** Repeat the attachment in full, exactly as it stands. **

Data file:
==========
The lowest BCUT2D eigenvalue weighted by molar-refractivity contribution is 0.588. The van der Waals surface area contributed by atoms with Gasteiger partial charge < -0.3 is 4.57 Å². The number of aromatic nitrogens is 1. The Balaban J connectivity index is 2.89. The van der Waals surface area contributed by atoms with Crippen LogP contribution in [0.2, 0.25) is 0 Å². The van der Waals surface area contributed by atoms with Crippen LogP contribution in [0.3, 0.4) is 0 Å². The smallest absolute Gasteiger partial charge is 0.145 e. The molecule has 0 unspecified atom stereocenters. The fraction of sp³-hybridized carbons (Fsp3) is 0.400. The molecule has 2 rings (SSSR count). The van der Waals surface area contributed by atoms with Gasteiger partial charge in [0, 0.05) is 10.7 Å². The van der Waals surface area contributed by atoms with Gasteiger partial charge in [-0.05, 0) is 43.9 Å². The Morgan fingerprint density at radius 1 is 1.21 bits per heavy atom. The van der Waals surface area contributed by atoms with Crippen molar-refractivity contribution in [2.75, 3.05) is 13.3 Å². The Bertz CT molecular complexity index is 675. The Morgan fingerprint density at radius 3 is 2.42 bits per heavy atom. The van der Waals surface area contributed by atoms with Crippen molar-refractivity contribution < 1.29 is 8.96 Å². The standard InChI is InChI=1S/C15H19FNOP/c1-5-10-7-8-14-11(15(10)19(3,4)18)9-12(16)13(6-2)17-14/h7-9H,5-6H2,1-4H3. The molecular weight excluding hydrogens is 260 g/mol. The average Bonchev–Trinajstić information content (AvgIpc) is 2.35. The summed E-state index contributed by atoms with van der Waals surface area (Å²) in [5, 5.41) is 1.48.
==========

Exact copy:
The lowest BCUT2D eigenvalue weighted by molar-refractivity contribution is 0.588. The van der Waals surface area contributed by atoms with Gasteiger partial charge < -0.3 is 4.57 Å². The number of aromatic nitrogens is 1. The Balaban J connectivity index is 2.89. The van der Waals surface area contributed by atoms with Crippen LogP contribution in [0.2, 0.25) is 0 Å². The van der Waals surface area contributed by atoms with Crippen LogP contribution in [0.3, 0.4) is 0 Å². The smallest absolute Gasteiger partial charge is 0.145 e. The molecule has 0 unspecified atom stereocenters. The fraction of sp³-hybridized carbons (Fsp3) is 0.400. The molecule has 2 rings (SSSR count). The van der Waals surface area contributed by atoms with Gasteiger partial charge in [0, 0.05) is 10.7 Å². The van der Waals surface area contributed by atoms with Gasteiger partial charge in [-0.05, 0) is 43.9 Å². The Morgan fingerprint density at radius 1 is 1.21 bits per heavy atom. The van der Waals surface area contributed by atoms with Crippen molar-refractivity contribution in [2.75, 3.05) is 13.3 Å². The Bertz CT molecular complexity index is 675. The Morgan fingerprint density at radius 3 is 2.42 bits per heavy atom. The van der Waals surface area contributed by atoms with Crippen molar-refractivity contribution < 1.29 is 8.96 Å². The standard InChI is InChI=1S/C15H19FNOP/c1-5-10-7-8-14-11(15(10)19(3,4)18)9-12(16)13(6-2)17-14/h7-9H,5-6H2,1-4H3. The molecular weight excluding hydrogens is 260 g/mol. The average Bonchev–Trinajstić information content (AvgIpc) is 2.35. The summed E-state index contributed by atoms with van der Waals surface area (Å²) in [5, 5.41) is 1.48.